A Terribly Strange Bed part 12
ere long all thought was again suspended by the sight of the mur-derous canopy
moving once more. After it had remained on the bed— as nearly as I could guess—about
ten minutes, it began to move up again. The villains who worked it from above
evidently believed that their purpose was now accomplished. Slowly and
silently, as it had descended, that horrible bed-top rose toward it former
place. When it reached the upper extremities of the four posts, it reached the
ceiling too. Neither hole nor screw could be seen; the bed became in appearance
an ordinary bed again—the canopy an ordinary canopy—even to the most suspicious
for the first time, I was able to move—to rise from my knees— to dress myself
in my upper clothing—and to consider of how I should escape. If I betrayed by
the smallest noise that the attempt to suffocate me had failed, I was certain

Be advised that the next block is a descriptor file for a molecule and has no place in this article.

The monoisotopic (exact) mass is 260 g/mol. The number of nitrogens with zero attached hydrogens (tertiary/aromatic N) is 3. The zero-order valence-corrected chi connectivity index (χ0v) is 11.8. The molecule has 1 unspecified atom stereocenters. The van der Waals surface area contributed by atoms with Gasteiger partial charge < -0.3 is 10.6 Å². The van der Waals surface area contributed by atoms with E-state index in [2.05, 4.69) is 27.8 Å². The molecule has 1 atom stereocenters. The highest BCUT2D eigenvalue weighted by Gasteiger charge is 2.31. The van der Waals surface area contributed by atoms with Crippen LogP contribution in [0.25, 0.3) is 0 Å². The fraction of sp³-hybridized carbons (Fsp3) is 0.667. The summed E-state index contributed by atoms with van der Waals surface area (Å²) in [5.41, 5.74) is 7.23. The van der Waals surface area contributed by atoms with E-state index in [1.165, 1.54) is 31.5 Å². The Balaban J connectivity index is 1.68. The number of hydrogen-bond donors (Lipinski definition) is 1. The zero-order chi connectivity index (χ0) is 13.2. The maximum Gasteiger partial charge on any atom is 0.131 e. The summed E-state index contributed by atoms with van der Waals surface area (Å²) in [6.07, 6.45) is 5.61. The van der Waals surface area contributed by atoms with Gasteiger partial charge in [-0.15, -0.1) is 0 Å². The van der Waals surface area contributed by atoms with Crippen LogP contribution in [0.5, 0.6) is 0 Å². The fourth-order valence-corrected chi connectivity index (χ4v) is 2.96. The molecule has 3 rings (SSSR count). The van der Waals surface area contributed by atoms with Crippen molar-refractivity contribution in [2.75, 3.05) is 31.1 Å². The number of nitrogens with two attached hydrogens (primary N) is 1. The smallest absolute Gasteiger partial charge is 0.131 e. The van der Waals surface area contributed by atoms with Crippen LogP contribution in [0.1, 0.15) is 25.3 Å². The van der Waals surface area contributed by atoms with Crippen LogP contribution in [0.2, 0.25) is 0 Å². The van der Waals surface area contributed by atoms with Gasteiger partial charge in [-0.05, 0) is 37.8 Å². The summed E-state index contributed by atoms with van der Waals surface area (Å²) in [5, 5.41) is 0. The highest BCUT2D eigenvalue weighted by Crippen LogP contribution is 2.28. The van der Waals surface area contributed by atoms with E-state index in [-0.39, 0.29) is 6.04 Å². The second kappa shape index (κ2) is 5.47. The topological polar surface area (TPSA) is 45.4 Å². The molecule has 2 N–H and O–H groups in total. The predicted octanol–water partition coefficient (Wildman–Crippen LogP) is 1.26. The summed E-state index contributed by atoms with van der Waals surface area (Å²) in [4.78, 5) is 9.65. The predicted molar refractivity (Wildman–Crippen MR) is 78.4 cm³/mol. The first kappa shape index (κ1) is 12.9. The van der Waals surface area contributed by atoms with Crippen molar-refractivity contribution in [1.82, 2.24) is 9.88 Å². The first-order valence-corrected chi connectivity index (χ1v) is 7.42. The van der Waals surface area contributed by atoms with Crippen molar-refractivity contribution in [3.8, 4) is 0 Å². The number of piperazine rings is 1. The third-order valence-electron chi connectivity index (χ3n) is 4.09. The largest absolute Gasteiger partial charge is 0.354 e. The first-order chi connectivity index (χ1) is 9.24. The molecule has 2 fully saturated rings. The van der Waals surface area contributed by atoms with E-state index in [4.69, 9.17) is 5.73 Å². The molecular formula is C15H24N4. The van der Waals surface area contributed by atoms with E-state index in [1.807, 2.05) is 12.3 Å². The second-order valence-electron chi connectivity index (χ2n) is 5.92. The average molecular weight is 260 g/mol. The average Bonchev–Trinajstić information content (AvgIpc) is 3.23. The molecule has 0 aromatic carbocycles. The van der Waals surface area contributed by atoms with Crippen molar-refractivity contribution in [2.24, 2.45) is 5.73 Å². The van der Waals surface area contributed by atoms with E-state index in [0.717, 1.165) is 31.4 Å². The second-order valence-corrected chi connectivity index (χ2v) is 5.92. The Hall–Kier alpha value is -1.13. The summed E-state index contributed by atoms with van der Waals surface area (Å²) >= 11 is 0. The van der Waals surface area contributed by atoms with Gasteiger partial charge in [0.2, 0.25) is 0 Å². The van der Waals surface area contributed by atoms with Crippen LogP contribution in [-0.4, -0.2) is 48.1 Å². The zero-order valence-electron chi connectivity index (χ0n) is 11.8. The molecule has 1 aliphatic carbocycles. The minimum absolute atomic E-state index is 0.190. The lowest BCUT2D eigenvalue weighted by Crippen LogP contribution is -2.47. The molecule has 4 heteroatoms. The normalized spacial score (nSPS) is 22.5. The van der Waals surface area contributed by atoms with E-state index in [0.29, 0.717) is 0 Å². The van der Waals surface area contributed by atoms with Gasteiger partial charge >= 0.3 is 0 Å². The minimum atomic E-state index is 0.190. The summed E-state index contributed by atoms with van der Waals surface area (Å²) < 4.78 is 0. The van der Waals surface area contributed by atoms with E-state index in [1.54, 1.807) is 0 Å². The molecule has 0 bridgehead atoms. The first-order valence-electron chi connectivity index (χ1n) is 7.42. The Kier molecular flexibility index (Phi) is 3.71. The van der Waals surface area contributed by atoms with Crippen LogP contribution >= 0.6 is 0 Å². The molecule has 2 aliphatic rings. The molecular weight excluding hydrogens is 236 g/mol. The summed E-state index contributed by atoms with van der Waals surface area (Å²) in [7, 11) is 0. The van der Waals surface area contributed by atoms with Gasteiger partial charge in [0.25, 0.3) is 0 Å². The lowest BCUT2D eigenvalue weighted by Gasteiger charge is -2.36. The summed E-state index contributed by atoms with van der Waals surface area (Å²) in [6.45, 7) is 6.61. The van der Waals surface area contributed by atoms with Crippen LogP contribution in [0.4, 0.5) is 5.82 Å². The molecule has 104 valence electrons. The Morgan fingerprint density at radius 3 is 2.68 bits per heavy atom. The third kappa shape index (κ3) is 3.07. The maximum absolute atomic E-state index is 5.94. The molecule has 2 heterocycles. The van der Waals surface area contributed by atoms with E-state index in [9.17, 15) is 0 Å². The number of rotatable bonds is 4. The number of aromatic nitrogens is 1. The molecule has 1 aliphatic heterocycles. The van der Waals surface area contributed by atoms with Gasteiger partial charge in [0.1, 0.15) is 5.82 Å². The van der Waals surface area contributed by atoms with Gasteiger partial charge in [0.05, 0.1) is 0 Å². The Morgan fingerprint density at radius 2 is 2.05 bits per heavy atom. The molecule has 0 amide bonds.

to be murdered. Had I made any noise already? I listened intently, looking
toward the door.
Escaping through the house
No footsteps in the passage outside—no sound of a tread, light or heavy, in the
room above—absolute silence everywhere. Besides locking and bolting my door, I
had moved an old wooden chest against it, which I had found under the bed. To
remove this chest (my blood ran cold as I thought of what its contents might
be!) without making some disturbance was impossible; and, moreover, to think of
escaping through the house, now barred up for the night, was sheer insanity.
Only one chance was left me—the window. I stole to it on tiptoe.
bedroom was on the first floor, above an entresol, and looked into the back
street. I raised my hand to open the window, knowing that on that action hung,
by the merest hair-breadth, my chance of safety. They keep vigilant watch in a
House of Murder. If any part of the frame cracked, if the hinge creaked, I was
a lost man! It must have occupied me at least five minutes, reckoning by
time—five hours reckoning by suspense—to open that window.
succeeded in doing it silently —in doing it with all the dexterity of a
house-breaker—and then looked down into the street. To leap the distance
beneath me would be almost certain destruction! Next, I looked round at the
sides of the house. Down the left side ran a thick water-pipe—it passed close
by the outer edge of the window. The moment I saw the pipe, I knew I was saved.
My breath came and went freely for the first time since I had seen the canopy
of the bed moving down upon me!